From 2 to 24 April Tavurvur's ash emissions fluctuated between white to pale-gray ash clouds and sub-continuous ejection of pale- to dark-gray ash clouds. Beginning at about 1400 on 25 April, activity changed to short explosions that produced white to pale-gray mushroom-shaped ash columns and were usually accompanied by roaring noises. During the month ash clouds rose from a few hundred to ~1,000 m above the summit area. Variable winds blew the ash N and NW. Similar eruptive activity continued through the end of April.
During April, 1,089 low-frequency (LF) earthquakes were registered by the trigger system. Daily LF totals ranged between 0 and 291. High LF totals occurred on the 25th (172), 26th (291), 27th (228), and 28th (212). This period corresponded to the time when the mode of Tavurvur's eruptive activity changed from occasional sub-continuous ash cloud emissions to frequent, short-duration ash cloud expulsions. The totals for April 2001 were substantially higher than for the previous months of January (22), February (31), and March (13). During April, short duration, non-harmonic volcanic tremors were also recorded and were usually associated with the sub-continuous ash cloud emissions. On the other hand, during April the system recorded only six high-frequency earthquakes, fewer than in January (15), February (8), and March (17). Moreover, in April, half of the high-frequency earthquakes struck to the NE and outside the caldera.
During May, Tavurvur emitted pale gray to white ash clouds, sometimes accompanied by 0.5-2 minute periods of roaring. The ash clouds typically reached as high as several hundred meters above the vent. During the first half of May incandescent explosions were observed at night, but towards the end of May these explosions lessened in frequency and vigor. The roaring noises also lessened. On 30 May the roaring noises were replaced by stronger, discrete explosions. These produced dark ash clouds that rose to 1-1.5 km above the vent. In general, intra-caldera seismicity was low in frequency and associated with explosions. Almost 2,000 seismic events were recorded.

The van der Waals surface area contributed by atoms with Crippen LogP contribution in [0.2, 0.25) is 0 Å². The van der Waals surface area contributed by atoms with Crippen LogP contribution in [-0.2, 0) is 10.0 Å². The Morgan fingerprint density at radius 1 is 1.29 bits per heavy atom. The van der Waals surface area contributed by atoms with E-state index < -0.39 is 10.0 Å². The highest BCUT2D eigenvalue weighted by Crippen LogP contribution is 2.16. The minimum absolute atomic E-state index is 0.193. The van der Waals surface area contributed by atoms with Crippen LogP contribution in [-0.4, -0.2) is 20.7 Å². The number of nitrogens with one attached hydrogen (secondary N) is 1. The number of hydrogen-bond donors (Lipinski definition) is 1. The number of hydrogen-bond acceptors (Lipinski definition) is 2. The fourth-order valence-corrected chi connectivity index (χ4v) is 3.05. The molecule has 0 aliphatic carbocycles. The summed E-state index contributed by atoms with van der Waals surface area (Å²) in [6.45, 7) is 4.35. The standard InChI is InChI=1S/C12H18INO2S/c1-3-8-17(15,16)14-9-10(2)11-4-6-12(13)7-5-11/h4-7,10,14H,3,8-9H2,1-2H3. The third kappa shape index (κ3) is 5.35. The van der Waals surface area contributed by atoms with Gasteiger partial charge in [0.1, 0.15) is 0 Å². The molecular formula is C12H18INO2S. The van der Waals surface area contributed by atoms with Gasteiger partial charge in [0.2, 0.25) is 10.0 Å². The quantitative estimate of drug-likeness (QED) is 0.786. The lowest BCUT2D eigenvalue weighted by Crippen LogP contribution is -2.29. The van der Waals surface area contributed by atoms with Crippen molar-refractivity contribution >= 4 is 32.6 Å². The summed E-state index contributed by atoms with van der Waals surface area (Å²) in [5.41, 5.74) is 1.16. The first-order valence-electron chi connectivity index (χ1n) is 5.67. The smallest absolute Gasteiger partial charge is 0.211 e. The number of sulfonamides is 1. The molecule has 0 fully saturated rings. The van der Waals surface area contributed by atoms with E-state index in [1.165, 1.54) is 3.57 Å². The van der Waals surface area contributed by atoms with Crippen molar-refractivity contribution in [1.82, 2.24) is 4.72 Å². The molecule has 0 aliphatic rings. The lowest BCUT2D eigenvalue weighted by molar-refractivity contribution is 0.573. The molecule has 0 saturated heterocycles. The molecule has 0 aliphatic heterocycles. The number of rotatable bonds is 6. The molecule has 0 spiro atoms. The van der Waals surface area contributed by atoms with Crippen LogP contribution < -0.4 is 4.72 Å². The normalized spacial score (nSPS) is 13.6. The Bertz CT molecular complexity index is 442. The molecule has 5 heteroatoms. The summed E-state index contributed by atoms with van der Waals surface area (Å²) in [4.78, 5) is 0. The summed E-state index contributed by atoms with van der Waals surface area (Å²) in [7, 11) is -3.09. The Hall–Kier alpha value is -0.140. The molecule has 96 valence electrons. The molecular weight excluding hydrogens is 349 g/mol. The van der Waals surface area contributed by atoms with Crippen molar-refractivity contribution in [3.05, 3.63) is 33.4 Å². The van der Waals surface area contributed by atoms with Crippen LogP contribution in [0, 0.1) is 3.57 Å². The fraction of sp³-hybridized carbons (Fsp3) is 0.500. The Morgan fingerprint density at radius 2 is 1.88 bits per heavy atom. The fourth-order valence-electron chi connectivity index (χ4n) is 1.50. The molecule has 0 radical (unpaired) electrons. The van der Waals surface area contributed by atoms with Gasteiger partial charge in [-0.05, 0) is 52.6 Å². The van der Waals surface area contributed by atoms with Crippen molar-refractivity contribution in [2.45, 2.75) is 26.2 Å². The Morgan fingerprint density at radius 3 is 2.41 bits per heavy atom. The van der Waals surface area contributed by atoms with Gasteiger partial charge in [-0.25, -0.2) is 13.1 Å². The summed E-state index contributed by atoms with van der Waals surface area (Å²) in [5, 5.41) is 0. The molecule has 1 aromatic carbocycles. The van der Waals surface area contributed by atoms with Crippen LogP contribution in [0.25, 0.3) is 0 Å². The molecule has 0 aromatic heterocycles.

The unambiguous inflationary trend observed over the previous six months slowed in early May, and a period of relative stability occurred until the end of the month. The start of the darker emissions heralded a period of small-scale rapidly fluctuating vertical movements, but no overall inflationary or deflationary trend predominated.
Geological Summary. The low-lying Rabaul caldera on the tip of the Gazelle Peninsula at the NE end of New Britain forms a broad sheltered harbor utilized by what was the island's largest city prior to a major eruption in 1994. The outer flanks of the 688-m-high asymmetrical pyroclastic shield volcano are formed by thick pyroclastic-flow deposits. The 8 x 14 km caldera is widely breached on the east, where its floor is flooded by Blanche Bay and was formed about 1400 years ago. An earlier caldera-forming eruption about 7100 years ago is now considered to have originated from Tavui caldera, offshore to the north. Three small stratovolcanoes lie outside the northern and NE caldera rims. Post-caldera eruptions built basaltic-to-dacitic pyroclastic cones on the caldera floor near the NE and western caldera walls. Several of these, including Vulcan cone, which was formed during a large eruption in 1878, have produced major explosive activity during historical time. A powerful explosive eruption in 1994 occurred simultaneously from Vulcan and Tavurvur volcanoes and forced the temporary abandonment of Rabaul city.
Information Contacts: Ima Itikarai, Rabaul Volcano Observatory (RVO), P.O. Box 386, Rabaul, Papua New Guinea.